Christopher Lipscombe Barnes was one of the children of a Black Anglican clergyman, also Christopher Lipscombe Barnes, who died in 1889 at the Rectory at St Margaret’s Bay in Portland. Presumably relatives and church colleagues helped with the upbringing and education of the orphaned family, whose mother had died some time earlier. C L Barnes junior must have received a good musical education, in piano, organ and voice; when he first became known to the Jamaican public in the early years of the new century, he quickly earned the reputation of being an excellent pianist and organist. By 1906 he was organist at All Saints Church in Kingston, and was regularly fulfilling organ engagements at churches in other parts of the island.
In 1907, having barely survived the earthquake of January 14 when he had stepped out of the Post Office just before it collapsed, he was invited to join the Jamaica Choir on its second tour of the UK. The Choir, made up of Black Jamaicans and led by T Ellis Jackson, had received an enthusiastic welcome the previous year, and went on to two more years of successful touring in the British concert halls. Barnes performed with the Choir during 1907, but in 1908 used the opportunity of being in England to further his studies in music. In 1909 he received the diploma of Fellow of the Incorporated Guild of Church Musicians, and spent some time travelling and working in the UK. On his return he continued his career as pianist and organist, which continued into the 1950s. As well as making solo appearances, he also organized choral groups which travelled to various parts of the island giving concerts and appearing at church functions.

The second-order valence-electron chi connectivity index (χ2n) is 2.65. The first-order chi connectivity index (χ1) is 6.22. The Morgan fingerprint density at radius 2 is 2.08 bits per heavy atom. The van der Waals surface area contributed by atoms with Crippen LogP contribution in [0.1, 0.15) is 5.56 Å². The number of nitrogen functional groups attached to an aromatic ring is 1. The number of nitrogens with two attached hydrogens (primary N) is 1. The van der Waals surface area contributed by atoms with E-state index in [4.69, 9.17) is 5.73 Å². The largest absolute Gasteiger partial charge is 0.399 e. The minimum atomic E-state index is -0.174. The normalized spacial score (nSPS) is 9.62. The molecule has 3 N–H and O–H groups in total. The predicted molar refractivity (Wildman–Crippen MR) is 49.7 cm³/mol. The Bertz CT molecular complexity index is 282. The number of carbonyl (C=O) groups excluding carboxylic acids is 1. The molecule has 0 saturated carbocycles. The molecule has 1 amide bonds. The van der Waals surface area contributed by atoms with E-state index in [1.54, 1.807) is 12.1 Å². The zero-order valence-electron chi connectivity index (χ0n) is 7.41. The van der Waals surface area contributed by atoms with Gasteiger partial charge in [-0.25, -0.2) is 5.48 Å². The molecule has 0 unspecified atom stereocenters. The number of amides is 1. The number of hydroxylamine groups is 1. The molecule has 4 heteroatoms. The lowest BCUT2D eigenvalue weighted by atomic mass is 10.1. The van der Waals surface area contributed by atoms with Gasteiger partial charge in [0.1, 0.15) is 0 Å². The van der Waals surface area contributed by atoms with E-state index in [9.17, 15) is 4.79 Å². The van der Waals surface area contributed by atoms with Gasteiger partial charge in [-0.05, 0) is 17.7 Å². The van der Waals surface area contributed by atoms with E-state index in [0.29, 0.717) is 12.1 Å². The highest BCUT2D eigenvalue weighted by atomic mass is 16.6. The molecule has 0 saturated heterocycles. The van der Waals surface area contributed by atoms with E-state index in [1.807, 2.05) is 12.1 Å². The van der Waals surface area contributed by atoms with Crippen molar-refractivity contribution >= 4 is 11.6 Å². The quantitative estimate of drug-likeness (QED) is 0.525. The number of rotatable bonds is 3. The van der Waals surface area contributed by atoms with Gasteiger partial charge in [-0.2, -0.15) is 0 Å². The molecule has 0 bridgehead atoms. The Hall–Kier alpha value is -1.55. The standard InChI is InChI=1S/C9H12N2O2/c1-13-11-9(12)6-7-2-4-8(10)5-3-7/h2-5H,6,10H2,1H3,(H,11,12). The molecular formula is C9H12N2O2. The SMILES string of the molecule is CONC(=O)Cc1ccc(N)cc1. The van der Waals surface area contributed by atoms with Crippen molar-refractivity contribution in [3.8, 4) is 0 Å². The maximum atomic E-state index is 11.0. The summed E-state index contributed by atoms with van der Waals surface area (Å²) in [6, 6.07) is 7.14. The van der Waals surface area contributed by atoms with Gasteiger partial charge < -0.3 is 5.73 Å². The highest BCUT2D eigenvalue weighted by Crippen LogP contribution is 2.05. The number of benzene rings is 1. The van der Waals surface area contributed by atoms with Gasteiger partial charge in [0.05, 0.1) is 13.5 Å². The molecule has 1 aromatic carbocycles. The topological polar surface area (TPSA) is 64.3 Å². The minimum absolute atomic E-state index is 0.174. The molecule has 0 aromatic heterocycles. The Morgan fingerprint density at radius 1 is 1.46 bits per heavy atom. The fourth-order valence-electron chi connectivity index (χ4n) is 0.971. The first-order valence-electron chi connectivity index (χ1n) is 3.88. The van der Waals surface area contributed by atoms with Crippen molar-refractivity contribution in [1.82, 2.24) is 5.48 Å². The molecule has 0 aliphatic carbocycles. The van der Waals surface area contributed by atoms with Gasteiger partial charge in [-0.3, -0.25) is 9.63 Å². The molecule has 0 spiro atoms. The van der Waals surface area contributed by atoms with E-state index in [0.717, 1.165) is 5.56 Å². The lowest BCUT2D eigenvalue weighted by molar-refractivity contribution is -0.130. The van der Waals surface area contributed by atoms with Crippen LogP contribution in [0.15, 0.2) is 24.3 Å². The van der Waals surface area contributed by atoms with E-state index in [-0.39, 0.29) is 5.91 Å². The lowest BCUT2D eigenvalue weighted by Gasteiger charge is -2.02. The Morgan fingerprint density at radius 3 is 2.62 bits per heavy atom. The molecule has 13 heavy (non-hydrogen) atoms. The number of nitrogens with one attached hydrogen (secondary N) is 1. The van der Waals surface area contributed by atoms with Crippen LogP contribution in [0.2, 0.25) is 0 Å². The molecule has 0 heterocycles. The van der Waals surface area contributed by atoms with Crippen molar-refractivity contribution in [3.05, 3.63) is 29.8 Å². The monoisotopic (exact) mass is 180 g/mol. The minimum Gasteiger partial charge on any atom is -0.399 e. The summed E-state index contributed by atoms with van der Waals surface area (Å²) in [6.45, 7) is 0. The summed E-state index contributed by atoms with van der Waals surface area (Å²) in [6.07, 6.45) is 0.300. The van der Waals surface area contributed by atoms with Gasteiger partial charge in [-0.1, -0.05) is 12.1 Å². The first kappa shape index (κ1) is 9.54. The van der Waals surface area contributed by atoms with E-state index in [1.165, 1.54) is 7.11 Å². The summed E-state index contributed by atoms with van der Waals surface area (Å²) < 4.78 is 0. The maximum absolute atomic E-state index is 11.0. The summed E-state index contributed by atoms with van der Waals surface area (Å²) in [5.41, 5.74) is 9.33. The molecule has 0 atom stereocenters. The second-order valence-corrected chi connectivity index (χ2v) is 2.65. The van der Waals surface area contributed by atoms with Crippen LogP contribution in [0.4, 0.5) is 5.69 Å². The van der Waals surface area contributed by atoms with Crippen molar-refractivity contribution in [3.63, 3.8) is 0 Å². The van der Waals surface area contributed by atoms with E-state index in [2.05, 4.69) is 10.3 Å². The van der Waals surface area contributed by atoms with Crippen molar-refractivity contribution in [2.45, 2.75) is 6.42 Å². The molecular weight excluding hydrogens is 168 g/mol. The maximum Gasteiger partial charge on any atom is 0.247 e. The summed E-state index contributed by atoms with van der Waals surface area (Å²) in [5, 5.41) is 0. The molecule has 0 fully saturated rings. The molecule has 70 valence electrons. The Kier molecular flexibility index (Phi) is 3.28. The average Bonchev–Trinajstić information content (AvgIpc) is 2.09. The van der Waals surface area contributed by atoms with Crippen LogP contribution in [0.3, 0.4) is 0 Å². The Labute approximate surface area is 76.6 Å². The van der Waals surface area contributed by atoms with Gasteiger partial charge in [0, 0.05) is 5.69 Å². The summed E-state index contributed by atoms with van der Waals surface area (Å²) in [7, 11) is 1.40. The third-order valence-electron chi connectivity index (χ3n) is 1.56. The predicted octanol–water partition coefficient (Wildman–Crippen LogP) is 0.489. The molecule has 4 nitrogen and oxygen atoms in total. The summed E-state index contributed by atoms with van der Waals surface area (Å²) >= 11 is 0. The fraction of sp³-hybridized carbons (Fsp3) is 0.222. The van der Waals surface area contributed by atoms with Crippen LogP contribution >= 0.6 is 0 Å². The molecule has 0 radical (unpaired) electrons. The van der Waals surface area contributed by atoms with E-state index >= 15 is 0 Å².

Many of Barnes’ solo performances, especially on the organ, were linked to the business he set up, to sell and repair organs and pianos, and to sell a wide variety of other merchandise connected with music. He had planned his business before he went to Britain, and in 1909 opened his store at 90 King Street, which he soon owned, later acquiring the neighbouring properties, 88 and 92 King Street. From his King Street base he imported a wide range of pianos, organs, other instruments, sheet music, gramophones, and later, keeping up-to-date, radios. He repaired, restored and installed organs in churches of all denominations all over the island. Into the 1930s his name was linked to a large percentage of such organ work, and almost inevitably he gave a recital or played for a service when the new or restored organ was dedicated. The long-running success of his business indicates that he was not only a fine musician, but also a very competent businessman. He continued to operate his business well into the 1950s.
In 1924 he attempted a run for a seat on the Kingston City Council on the ticket of the Jamaica Reform Club, but made a poor showing. After this he turned to other interests. In the 1930s he tried to acquire land in British Honduras for growing bananas, and became something of an expert on banana diseases. Later he acquired a house and land in Stony Hill, which were devastated by fire in 1952. He continued his business and musical activities until increasing age forced him to retire in the late 1950s.
Professor Barnes died on 1st January 1965 when his age was given as 88. The funeral mass at the Holy Cross Church was attended by more than a hundred people; among the officiating clergy were Frs Sydney Judah and Samuel Carter. He was survived by his wife and two daughters.